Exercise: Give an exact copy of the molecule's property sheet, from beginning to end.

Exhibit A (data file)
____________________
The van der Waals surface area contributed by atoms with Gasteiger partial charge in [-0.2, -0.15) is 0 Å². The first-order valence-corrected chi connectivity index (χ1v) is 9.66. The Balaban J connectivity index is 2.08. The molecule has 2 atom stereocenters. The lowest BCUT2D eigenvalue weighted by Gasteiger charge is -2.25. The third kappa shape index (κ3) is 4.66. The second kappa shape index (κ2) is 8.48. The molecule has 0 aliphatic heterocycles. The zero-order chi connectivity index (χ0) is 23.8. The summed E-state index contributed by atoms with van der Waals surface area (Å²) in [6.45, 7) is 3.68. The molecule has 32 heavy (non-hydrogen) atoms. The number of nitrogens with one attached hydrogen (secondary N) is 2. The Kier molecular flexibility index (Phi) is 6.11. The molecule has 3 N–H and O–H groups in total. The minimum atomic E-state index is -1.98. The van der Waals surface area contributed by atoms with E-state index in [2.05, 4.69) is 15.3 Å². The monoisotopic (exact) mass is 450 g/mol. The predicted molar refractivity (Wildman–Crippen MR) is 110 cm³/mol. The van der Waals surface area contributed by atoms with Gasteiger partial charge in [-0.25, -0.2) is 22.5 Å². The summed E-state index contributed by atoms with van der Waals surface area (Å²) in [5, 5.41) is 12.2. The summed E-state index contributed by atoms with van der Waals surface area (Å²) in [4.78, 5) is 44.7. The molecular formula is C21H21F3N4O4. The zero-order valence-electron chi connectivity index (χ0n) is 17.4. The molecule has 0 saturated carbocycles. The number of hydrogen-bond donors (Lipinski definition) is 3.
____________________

The van der Waals surface area contributed by atoms with Gasteiger partial charge in [-0.2, -0.15) is 0 Å². The first-order valence-corrected chi connectivity index (χ1v) is 9.66. The Balaban J connectivity index is 2.08. The molecule has 2 atom stereocenters. The lowest BCUT2D eigenvalue weighted by Gasteiger charge is -2.25. The third kappa shape index (κ3) is 4.66. The second kappa shape index (κ2) is 8.48. The molecule has 0 aliphatic heterocycles. The zero-order chi connectivity index (χ0) is 23.8. The summed E-state index contributed by atoms with van der Waals surface area (Å²) in [6.45, 7) is 3.68. The molecule has 32 heavy (non-hydrogen) atoms. The number of nitrogens with one attached hydrogen (secondary N) is 2. The Kier molecular flexibility index (Phi) is 6.11. The molecule has 3 N–H and O–H groups in total. The minimum atomic E-state index is -1.98. The van der Waals surface area contributed by atoms with E-state index in [2.05, 4.69) is 15.3 Å². The monoisotopic (exact) mass is 450 g/mol. The predicted molar refractivity (Wildman–Crippen MR) is 110 cm³/mol. The van der Waals surface area contributed by atoms with Gasteiger partial charge in [-0.25, -0.2) is 22.5 Å². The summed E-state index contributed by atoms with van der Waals surface area (Å²) in [5, 5.41) is 12.2. The summed E-state index contributed by atoms with van der Waals surface area (Å²) in [4.78, 5) is 44.7. The molecular formula is C21H21F3N4O4. The zero-order valence-electron chi connectivity index (χ0n) is 17.4. The molecule has 0 saturated carbocycles. The number of hydrogen-bond donors (Lipinski definition) is 3.